For Energy-Hungry US, There Are Few Quick Fixes
VANCOUVER — Sunny Arizona and windswept Iowa seem like natural homes for solar and wind farms. But neither state shows up on a new renewable energy roadmap that shows exactly where solar and wind power can best satisfy the American hunger for energy.
Such surprising results for renewable energy come from a new study three years in the making. Researchers not only looked for the windiest or sunniest spots in the United States and around the world, but also examined whether a solar or wind farm could meet energy demand at the most urgent times of the day and year — especially during hot midsummer days.
"It's not good enough to just say 'where's the wind?'" said Alexander MacDonald, a deputy assistant administrator for the National Oceanic and Atmospheric Administration in Boulder, Colo. "If you want to design a [renewable energy] system, you want to design it so you're getting the resources that are available when you need them."
The ideal map for U.S. solar farms appeared clustered in southern California. By contrast, the ideal spots for U.S. wind farms appeared mostly in the high plains states such as South Dakota and Nebraska, with a few scattered offshore spots near the U.S. East Coast.
On a worldwide scale, the study found that solar and wind power could provide "reliable and smooth power" across a total area equivalent to half the size of the continental United States, MacDonald said.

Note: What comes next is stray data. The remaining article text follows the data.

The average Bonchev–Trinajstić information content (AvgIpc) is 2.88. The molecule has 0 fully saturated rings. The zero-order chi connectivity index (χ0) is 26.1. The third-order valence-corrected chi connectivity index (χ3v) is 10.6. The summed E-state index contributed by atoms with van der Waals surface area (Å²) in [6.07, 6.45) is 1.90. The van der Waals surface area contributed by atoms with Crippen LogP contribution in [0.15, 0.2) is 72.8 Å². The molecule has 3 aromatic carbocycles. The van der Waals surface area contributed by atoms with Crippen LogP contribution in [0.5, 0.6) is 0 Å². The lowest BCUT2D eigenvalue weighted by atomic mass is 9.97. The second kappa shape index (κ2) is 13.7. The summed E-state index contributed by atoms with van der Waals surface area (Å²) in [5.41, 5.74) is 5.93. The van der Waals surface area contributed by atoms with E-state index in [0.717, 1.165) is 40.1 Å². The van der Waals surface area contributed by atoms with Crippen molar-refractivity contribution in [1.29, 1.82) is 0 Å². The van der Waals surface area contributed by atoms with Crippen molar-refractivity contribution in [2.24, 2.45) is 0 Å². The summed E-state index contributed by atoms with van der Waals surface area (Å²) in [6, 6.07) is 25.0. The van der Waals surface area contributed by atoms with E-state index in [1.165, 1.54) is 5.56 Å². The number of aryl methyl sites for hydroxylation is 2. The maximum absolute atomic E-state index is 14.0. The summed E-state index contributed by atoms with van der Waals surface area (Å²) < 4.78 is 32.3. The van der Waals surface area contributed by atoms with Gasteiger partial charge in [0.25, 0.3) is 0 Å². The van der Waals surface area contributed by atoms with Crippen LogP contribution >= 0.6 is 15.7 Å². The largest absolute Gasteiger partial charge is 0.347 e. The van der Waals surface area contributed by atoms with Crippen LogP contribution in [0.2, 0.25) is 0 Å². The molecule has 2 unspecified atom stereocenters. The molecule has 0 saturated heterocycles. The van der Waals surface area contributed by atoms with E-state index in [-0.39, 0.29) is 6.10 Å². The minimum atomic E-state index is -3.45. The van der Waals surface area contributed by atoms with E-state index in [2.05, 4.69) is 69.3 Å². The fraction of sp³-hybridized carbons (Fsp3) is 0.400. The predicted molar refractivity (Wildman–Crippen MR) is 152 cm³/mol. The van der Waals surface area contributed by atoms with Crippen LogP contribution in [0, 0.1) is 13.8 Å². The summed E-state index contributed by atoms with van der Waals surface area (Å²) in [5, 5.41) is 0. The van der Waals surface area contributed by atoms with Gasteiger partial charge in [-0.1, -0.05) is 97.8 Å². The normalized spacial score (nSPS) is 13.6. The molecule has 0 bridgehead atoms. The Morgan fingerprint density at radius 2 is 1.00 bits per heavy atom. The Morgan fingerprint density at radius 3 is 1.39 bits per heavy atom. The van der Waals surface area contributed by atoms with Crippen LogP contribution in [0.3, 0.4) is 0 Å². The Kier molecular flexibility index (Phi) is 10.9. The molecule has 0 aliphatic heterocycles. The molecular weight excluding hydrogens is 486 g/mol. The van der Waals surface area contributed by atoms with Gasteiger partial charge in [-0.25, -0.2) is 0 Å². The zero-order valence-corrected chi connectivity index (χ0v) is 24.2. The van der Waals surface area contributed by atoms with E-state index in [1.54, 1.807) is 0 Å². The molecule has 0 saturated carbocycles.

Arizona didn't make the cut for solar power because its summer monsoon seasonoften leads to cloud-filled skies during hot summer afternoons when air conditioners roar at full blast. Many states also appeared less ideal for planting wind turbines because their winds blow strongest at night when energy demand is lower.
MacDonald pointed out that the study took into account many practical factors, such as not placing wind turbines in New York City's crowded Times Square, in national parks, or on the side of a steep mountain. He presented the study results at the annual meeting of the American Association for the Advancement of Science here in Vancouver today (Feb. 17).
The study used precise weather and atmospheric modeling that has become the standard for U.S. commercial airliners flying across the country. It also projected energy costs and demand through 2030 and accounted for energy sources such as natural gas (but not coal), so that it could figure out where renewable energy might make the most economic sense.
Such a study may prove a powerful tool for governments and companies worldwide when deciding how to best harness solar and wind power.
But putting solar and wind farms in the most ideal spots doesn't solve the problem of transmitting that power to consumers. China has the most installed wind power in the world, yet is struggling to build more power lines to connect its wind power to homes and businesses. U.S. wind power also faces the challenge of a transmission bottleneck on an aging U.S. power grid.
"The problem that has to be solved is basically the grid and transmission," MacDonald said. "If you do large-scale integration and bring the grid up, it can be cost-effective."